In Ableton Live, there’s a bit of extra work to get the actual samples out. If you have a Drum Rack, you can go to each slot, open the Simpler or Sampler instance, right-click, and choose “crop” on the audio file. Then you’ll find the files inside the /Samples/Processed/ folder.

Some other DAWs make this easier, and you can also use tools like the free Audacity editor, Propellerheads’ ReCycle, or a nice dedicated tool like Oscillicious BeatCleaver.

Once you’ve got your files, you’ll want to understand how Circuit organizes them.

Because of the available memory on the Circuit, you can load up to 60 seconds total playing time of 16-bit, 48kHz audio, as uncompressed WAV files. (MP3 files work, too, but not other formats; I recommend WAV.) There are 64 sample slots in total. So, for instance, you could take a 60-second melodic file, and divide it into up to 64 slices.

Circuit access these samples via Drum 1, Drum 2, Drum 3, and Drum 4.

To load the files, open Circuit Components in your Opera or Chrome browser. The first time you load a compatible browser, you’ll see a prompt asking for your permission to use Web MIDI; approve it so your browser can access your hardware.

Next, choose Sample Import. You’ll be prompted to enter bootloader mode if you haven’t already. Hold down Scale, Note, and Velocity with the unit powered off, then hold the power button to power it on. You’ll see a pattern of green lights.

Then, choose New Sample Set.


The first time you create a Sample Set, you’ll do so manually. You drag one file at a time to one pad slot at a time. (Hopefully we see a future update that allows multiple file drag-and-drop – browsers support that possibility.)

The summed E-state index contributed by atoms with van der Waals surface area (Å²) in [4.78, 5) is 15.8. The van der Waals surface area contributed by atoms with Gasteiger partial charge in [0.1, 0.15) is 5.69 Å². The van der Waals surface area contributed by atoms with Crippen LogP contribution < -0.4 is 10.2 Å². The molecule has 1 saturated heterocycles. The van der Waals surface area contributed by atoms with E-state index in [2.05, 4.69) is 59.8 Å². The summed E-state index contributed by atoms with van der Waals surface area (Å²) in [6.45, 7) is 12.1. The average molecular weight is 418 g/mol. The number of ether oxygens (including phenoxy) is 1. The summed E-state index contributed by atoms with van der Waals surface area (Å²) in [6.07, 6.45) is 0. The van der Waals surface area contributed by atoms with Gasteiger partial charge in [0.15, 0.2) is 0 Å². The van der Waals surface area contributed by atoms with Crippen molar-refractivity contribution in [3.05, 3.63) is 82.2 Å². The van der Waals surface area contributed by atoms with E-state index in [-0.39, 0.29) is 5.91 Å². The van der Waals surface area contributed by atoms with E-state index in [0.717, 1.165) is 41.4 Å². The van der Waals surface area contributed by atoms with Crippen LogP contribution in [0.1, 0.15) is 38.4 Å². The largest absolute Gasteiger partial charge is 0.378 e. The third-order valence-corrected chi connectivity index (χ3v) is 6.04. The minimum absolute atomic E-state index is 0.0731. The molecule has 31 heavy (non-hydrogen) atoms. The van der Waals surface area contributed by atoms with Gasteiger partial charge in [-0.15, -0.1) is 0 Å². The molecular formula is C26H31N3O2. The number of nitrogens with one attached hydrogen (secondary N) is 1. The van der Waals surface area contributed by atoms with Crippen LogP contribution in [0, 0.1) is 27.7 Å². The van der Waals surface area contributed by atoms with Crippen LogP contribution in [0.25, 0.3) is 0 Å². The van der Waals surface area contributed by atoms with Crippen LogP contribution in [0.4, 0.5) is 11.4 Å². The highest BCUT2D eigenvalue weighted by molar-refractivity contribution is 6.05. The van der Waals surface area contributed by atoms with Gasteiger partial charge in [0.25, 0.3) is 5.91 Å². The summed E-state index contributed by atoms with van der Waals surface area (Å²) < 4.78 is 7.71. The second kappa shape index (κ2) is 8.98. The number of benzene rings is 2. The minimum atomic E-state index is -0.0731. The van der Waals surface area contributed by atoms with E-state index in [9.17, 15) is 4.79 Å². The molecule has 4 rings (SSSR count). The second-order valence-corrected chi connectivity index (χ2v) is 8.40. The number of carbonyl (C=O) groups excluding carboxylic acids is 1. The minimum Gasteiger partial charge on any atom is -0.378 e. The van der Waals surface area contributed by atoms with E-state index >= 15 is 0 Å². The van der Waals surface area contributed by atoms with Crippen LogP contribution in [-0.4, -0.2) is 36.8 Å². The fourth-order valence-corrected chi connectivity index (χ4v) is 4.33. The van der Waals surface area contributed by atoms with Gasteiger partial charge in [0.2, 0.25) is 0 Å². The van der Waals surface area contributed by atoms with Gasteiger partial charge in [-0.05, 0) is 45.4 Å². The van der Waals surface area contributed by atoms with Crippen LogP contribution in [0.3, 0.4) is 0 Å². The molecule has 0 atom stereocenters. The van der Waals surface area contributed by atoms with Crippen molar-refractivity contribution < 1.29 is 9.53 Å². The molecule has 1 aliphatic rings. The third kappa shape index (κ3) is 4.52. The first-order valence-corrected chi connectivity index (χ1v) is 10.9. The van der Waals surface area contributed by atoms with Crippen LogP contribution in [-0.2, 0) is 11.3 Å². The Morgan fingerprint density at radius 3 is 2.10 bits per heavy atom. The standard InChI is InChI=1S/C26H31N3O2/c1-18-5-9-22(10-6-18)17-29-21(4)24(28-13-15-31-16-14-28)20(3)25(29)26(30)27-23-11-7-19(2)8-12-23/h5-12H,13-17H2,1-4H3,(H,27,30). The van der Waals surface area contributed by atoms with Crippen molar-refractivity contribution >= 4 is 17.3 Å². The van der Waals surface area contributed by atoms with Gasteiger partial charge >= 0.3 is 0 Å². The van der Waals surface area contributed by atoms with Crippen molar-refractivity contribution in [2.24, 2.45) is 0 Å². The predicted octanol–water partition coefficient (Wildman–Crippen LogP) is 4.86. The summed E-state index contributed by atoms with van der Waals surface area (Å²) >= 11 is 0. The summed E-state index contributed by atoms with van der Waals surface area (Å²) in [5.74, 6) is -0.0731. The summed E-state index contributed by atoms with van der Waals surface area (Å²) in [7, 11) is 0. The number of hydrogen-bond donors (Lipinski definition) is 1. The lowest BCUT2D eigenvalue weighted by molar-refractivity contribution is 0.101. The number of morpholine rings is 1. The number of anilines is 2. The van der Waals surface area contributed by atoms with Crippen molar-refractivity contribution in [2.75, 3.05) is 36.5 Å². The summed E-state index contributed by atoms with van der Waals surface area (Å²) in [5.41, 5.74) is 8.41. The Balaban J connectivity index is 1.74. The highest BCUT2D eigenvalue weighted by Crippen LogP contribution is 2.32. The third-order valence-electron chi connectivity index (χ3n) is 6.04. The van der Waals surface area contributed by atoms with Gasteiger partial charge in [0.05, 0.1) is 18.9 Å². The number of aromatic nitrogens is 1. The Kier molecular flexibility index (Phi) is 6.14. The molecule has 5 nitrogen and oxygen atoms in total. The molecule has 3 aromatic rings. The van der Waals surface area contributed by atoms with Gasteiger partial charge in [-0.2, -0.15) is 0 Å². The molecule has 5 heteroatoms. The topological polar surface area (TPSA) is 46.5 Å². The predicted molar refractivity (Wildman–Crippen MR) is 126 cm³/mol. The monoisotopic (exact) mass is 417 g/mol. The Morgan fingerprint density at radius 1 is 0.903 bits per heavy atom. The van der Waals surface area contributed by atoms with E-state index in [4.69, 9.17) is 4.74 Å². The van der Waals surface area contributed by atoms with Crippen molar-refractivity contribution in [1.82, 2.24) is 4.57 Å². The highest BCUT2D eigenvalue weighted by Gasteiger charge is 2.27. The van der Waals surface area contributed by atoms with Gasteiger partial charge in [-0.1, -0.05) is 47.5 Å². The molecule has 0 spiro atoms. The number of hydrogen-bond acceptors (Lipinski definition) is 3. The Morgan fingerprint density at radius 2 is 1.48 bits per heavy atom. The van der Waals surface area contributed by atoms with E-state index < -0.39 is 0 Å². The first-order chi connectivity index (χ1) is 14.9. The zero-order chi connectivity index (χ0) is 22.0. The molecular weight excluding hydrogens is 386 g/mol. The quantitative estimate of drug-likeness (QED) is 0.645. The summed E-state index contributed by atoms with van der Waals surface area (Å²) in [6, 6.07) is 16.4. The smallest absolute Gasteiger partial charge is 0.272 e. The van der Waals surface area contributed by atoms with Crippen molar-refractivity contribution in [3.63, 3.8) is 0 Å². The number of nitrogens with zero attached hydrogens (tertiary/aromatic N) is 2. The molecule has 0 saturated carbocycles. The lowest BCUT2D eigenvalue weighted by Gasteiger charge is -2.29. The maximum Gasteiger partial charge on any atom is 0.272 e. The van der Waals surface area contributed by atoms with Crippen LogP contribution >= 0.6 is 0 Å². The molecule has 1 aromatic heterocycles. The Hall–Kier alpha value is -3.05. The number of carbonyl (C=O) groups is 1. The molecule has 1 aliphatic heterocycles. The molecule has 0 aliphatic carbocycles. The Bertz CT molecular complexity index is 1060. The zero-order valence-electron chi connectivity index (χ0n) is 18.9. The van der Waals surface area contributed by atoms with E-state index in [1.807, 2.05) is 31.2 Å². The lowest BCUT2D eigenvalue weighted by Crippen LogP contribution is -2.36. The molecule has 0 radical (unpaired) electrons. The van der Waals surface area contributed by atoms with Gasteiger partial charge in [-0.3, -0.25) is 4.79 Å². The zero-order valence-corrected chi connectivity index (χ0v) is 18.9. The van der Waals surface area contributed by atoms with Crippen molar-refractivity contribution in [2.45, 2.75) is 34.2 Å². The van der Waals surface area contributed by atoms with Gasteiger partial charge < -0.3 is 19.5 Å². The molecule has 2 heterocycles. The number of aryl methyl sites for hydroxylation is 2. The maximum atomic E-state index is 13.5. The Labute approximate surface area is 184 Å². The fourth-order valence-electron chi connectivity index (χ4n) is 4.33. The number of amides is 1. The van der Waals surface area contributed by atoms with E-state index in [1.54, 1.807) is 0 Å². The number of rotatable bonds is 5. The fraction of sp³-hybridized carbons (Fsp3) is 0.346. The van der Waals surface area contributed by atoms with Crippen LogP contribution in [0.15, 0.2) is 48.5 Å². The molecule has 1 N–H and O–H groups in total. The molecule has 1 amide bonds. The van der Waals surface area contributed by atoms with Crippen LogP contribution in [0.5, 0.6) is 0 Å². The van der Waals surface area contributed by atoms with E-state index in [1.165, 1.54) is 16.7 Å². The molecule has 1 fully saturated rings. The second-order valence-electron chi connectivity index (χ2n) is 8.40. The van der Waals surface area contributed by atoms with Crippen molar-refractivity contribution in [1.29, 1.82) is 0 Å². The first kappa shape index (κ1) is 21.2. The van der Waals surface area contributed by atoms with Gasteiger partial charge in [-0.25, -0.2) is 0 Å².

Don’t panic about the “bootloader mode.” You can always go back to the defaults by choosing “Load Default Samples,” so you won’t do any harm!

Once you’ve loaded all your samples, choose Send to Circuit to load them onto the hardware. After they’re loaded, you can also try them out by hitting the Play button.

You can only have one sample set loaded on your Circuit at a time. So, once you have a sample set you like, choose Download as File. Now you can upload different sample sets as .syx files, without any more drag-and-drop.

You can also use the Librarian in Circuit Components to save everything in the cloud.


Play with sample sets

There are some limitations to how you can use your custom samples. Since they’re loaded to Drum 1-4, you have just four simultaneous sample parts. You can swap any one of those parts between samples, via one of two methods:

1. Switch samples via the pads. Hold down Shift and tap the Drum part you want. Now, you can change samples on-the-fly by tapping one of the 32 pads. Drum 1 and Drum 2 default to slots 1-32 first, and Drum 3 and Drum 4 default to 33-64; to get to the other 32, use the octave up/down buttons.

2. Switch samples via MIDI. You can’t automate sample changes on the Circuit itself, but you can via MIDI. Control Change messages sent on channel 10 will switch samples: CC 8 (Drum 1), 18 (Drum 2), 44 (Drum 3), and 50 (Drum 4). That means you can have some fun creating clips in, say, Ableton Live, while you play, or map to a controller and switch samples live. (Check out the Peavey faderbox in our artist video, for instance.)

You can also control parameters of the samples, just as with the drum parts, via Circuit’s encoders.

Unauthorized tip: I’m fairly certain Novation don’t want me to say this, but it’s a bit cool. I discovered by accident – as you probably will – that an empty sample slot makes a little “click.” That click you can even re-pitch and distort and sequence. So, as a big fan of music like the stuff on raster-noton, I’ve actually taken to making some sequences with this. Have fun with it before they decide to “fix” it.

Play chords (not just melodies)

Synth parts can be polyphonic as well as monophonic. That means you can enter chords into the sequencer. There are a few tips for making some unique use of this feature.